Facebook will be “transferring legal responsibilities and obligations” for UK users from Facebook Ireland to its California headquarters.
The social media giant announced on Tuesday that due to Brexit-related uncertainties around the future of data-sharing between the EU and the US, users of its main site, Instagram and Whatsapp will have to sign a terms of service agreement that will transfer legal responsibility of UK data away from strict EU privacy policies.
The change was expected, with Google making a very similar decision in February due to the UK’s departure from the EU. The transference of responsibility has been facilitated by the 2018 US CLOUD Act, which provides trans-border access to communications data in criminal law enforcement investigations.
A spokesperson for the ICO, has said, “We are aware of Facebook’s plans and will continue to engage with the company in the new year.”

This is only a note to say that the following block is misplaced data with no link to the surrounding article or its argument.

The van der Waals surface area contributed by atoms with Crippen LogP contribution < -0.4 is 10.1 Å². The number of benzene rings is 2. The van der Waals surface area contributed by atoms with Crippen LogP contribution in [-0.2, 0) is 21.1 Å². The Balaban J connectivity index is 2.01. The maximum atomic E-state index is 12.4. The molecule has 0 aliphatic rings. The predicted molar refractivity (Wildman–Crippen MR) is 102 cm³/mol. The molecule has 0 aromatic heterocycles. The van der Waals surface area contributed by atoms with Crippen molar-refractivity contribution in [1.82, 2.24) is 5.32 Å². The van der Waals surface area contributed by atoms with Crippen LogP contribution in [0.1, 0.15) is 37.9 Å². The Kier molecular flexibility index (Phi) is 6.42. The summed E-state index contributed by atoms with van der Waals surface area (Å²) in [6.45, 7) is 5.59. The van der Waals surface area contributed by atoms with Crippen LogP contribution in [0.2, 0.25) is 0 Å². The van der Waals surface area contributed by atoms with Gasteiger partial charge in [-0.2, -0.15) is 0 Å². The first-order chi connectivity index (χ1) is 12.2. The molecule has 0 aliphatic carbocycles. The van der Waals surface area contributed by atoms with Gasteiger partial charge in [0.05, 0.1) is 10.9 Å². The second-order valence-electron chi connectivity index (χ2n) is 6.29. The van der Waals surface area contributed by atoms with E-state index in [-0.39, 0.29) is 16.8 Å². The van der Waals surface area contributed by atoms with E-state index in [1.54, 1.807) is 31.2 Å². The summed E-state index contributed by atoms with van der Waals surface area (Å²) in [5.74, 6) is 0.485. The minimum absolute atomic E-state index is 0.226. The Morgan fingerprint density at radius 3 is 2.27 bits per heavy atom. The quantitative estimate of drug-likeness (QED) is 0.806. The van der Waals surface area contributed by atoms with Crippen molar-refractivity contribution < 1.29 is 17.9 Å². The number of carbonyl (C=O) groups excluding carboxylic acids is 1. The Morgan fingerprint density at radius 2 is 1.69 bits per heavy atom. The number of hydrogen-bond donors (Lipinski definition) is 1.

UK users will remain protected by UK privacy law “UK GDPR,” but privacy advocates worry that post-Brexit, the UK will loosen its privacy regime in order to establish a trade deal with the US.
Jim Killock, executive director of the UK-based non-profit Open Rights Group told Reuters: “The trend is likely to be for UK enforcement to be less robust than in Europe. Facebook are betting that they can evade tough regulation and they will have an easier time if they move their data out of European servers.”
He adds, “The bigger the company, the more personal data they hold, the more they are likely to be subject to surveillance duties or requirements to hand over data to the U.S. government.”
A UK spokesperson for Facebook said, “There will be no change to the privacy controls or the services Facebook offers to people in the UK.”